I want to ask what does the option ‘Lock plane’ of the flatten tool does.
I can see the pattern of evening surfaces if you start on a flat area but I am not sure how to put into words uneven/round surfaces.
It kind of reminds me of how the Layer Brush works defining a max displacement height. Which takes me to another question, what practical uses would you give to the Layer Brush.
For the lock plane, you need an object that’s kind of lumpy to really visualize what it seems to do.
It seems to take the first voxel/polygon it detects when you touch the screen and orients the flatten process to the rest of the model based on the plane it is aligned to.
So, imagine using a giant box and placing it anywhere on the surface of your sculpt. Where it touches, reorient your imaginary box so it is now flat against the surface of the voxel/polygon that it’s touching. Now make your imaginary box as large as it needs to be to cover any intersecting portion of the rest of the sculpt. Anywhere you move your Flatten tool will now cut off those portions and keep them on the same plane as that original voxel/polygon without having to cut everything on that plane.
I really haven’t thought of how it can be used for anything I might need yet since I mostly focus on organic stuff, so I’m not sure how to explain it with a really good example…lol. I guess if you needed something with a more hard surface base to have the same height and angle for the cut on the new surface but you also needed it to end in a curve (which a Boolean would remesh the entire object you were working on, so that might get rid of some of the harder edges).
Layer brush on the other hand, no idea. Haven’t used it yet.
The flatten tool simply works by computing an average plane from the surface and then projecting the vertices on it.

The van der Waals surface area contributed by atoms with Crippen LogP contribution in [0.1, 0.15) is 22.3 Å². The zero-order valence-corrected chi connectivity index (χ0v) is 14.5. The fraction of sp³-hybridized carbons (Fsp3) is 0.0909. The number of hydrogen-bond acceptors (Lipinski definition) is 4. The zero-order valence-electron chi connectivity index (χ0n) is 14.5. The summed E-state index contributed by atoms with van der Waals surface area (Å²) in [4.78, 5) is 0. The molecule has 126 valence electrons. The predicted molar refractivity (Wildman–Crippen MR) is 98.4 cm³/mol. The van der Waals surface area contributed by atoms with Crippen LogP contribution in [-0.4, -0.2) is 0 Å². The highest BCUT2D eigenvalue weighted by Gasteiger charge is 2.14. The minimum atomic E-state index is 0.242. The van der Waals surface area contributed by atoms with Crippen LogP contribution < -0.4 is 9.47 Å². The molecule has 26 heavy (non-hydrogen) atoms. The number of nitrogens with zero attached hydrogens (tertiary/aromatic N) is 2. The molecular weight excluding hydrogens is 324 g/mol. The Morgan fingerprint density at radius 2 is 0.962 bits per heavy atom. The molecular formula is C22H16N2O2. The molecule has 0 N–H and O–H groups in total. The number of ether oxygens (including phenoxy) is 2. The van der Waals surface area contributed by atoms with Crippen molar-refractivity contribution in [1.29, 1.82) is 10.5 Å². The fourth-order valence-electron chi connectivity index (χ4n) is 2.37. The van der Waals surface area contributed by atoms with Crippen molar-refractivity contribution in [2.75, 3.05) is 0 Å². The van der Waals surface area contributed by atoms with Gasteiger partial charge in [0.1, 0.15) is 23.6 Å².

By default the plane is updating continuously, Lock plane simply compute it once at a beginning.
You can take a cube and start experimenting on flattening the edges to see what’s going on.
I’m not convinced on how it feels though, so I’ll probably tweak it on day.
The layer brush is probably best used when you are sculpting on a layer.
That way you can make the heigh limitation is enforced across strokes.
Is there a way to lock layer height as well? Like in new zBrush? That you only put one layer height, no matter what you do?
Thank you @SporkFuMaster & @stephomi this is very helpful.
@knacki The Layer Brush used with an active layer will have a similar behaviour to what you are describing, even if you sculpt higher it will be pushed back to the limit set. If you change the intensity of the layer the max height also changes. There is a short video showing how it works in the manual: Tools | Nomad Sculpt
Do you have a practical example of what you use it for in Zbrush? I understand the function but not quite an application.
@ErikaCasab I didn’t find an example for zBrush, but one for blender. No visible overlapping.
Blender layer brush different settings
Ah that’s great, thanks mate!
Ok - test, then request!
With “use layer offset” active, Nomad does exactly what I was looking for = awesome
Oh man! Better read before you say you need…